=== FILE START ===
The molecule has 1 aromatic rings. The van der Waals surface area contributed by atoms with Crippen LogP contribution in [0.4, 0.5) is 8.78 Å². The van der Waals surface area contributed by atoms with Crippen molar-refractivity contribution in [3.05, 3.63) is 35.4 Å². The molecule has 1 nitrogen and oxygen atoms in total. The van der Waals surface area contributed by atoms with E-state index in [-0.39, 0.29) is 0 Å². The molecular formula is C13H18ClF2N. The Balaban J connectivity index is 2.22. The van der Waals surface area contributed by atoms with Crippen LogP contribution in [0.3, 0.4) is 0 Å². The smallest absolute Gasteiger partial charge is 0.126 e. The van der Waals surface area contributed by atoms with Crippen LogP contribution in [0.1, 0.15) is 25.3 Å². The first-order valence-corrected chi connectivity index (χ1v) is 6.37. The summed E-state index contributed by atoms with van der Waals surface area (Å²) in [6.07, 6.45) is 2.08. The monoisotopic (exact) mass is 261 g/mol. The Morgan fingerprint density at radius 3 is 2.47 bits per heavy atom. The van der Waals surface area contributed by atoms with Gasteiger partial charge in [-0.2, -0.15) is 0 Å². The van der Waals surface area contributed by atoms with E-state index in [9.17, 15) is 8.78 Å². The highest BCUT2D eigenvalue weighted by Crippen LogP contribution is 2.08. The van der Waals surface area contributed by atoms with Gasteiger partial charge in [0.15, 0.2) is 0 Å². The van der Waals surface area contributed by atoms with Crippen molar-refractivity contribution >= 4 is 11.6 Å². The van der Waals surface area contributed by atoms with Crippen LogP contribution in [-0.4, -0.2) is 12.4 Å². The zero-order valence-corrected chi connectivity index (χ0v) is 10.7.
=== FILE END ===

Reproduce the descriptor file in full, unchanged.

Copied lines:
The molecule has 1 aromatic rings. The van der Waals surface area contributed by atoms with Crippen LogP contribution in [0.4, 0.5) is 8.78 Å². The van der Waals surface area contributed by atoms with Crippen molar-refractivity contribution in [3.05, 3.63) is 35.4 Å². The molecule has 1 nitrogen and oxygen atoms in total. The van der Waals surface area contributed by atoms with E-state index in [-0.39, 0.29) is 0 Å². The molecular formula is C13H18ClF2N. The Balaban J connectivity index is 2.22. The van der Waals surface area contributed by atoms with Crippen LogP contribution in [0.3, 0.4) is 0 Å². The smallest absolute Gasteiger partial charge is 0.126 e. The van der Waals surface area contributed by atoms with Crippen LogP contribution in [0.1, 0.15) is 25.3 Å². The first-order valence-corrected chi connectivity index (χ1v) is 6.37. The summed E-state index contributed by atoms with van der Waals surface area (Å²) in [6.07, 6.45) is 2.08. The monoisotopic (exact) mass is 261 g/mol. The Morgan fingerprint density at radius 3 is 2.47 bits per heavy atom. The van der Waals surface area contributed by atoms with Gasteiger partial charge in [-0.2, -0.15) is 0 Å². The van der Waals surface area contributed by atoms with E-state index in [9.17, 15) is 8.78 Å². The highest BCUT2D eigenvalue weighted by Crippen LogP contribution is 2.08. The van der Waals surface area contributed by atoms with Gasteiger partial charge in [0.15, 0.2) is 0 Å². The van der Waals surface area contributed by atoms with Crippen molar-refractivity contribution >= 4 is 11.6 Å². The van der Waals surface area contributed by atoms with Crippen LogP contribution in [-0.4, -0.2) is 12.4 Å². The zero-order valence-corrected chi connectivity index (χ0v) is 10.7.